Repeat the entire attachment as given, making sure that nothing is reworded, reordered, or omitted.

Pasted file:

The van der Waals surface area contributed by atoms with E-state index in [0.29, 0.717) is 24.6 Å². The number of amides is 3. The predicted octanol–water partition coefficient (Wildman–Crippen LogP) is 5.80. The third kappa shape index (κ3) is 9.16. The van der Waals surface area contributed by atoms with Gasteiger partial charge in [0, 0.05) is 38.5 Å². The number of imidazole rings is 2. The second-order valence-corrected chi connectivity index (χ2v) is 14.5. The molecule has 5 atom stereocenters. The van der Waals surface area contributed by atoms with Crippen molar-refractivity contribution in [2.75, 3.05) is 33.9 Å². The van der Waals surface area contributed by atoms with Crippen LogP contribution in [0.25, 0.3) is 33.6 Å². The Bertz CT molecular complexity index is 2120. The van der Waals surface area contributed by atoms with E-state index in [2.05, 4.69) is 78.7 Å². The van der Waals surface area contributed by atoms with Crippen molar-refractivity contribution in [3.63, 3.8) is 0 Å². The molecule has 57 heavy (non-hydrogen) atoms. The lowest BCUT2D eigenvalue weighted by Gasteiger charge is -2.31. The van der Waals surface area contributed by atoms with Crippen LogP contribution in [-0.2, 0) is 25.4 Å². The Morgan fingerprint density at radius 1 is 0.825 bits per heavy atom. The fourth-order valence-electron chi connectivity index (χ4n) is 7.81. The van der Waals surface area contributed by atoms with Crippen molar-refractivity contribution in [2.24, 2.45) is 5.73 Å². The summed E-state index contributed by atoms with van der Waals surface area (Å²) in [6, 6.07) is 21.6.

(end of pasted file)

The van der Waals surface area contributed by atoms with E-state index in [0.29, 0.717) is 24.6 Å². The number of amides is 3. The predicted octanol–water partition coefficient (Wildman–Crippen LogP) is 5.80. The third kappa shape index (κ3) is 9.16. The van der Waals surface area contributed by atoms with Gasteiger partial charge in [0, 0.05) is 38.5 Å². The number of imidazole rings is 2. The second-order valence-corrected chi connectivity index (χ2v) is 14.5. The molecule has 5 atom stereocenters. The van der Waals surface area contributed by atoms with Crippen molar-refractivity contribution in [2.75, 3.05) is 33.9 Å². The van der Waals surface area contributed by atoms with Crippen LogP contribution in [0.25, 0.3) is 33.6 Å². The Bertz CT molecular complexity index is 2120. The van der Waals surface area contributed by atoms with E-state index in [2.05, 4.69) is 78.7 Å². The van der Waals surface area contributed by atoms with Crippen molar-refractivity contribution in [3.63, 3.8) is 0 Å². The molecule has 57 heavy (non-hydrogen) atoms. The lowest BCUT2D eigenvalue weighted by Gasteiger charge is -2.31. The van der Waals surface area contributed by atoms with Crippen LogP contribution in [-0.2, 0) is 25.4 Å². The Morgan fingerprint density at radius 1 is 0.825 bits per heavy atom. The fourth-order valence-electron chi connectivity index (χ4n) is 7.81. The van der Waals surface area contributed by atoms with Crippen molar-refractivity contribution in [2.24, 2.45) is 5.73 Å². The summed E-state index contributed by atoms with van der Waals surface area (Å²) in [6, 6.07) is 21.6.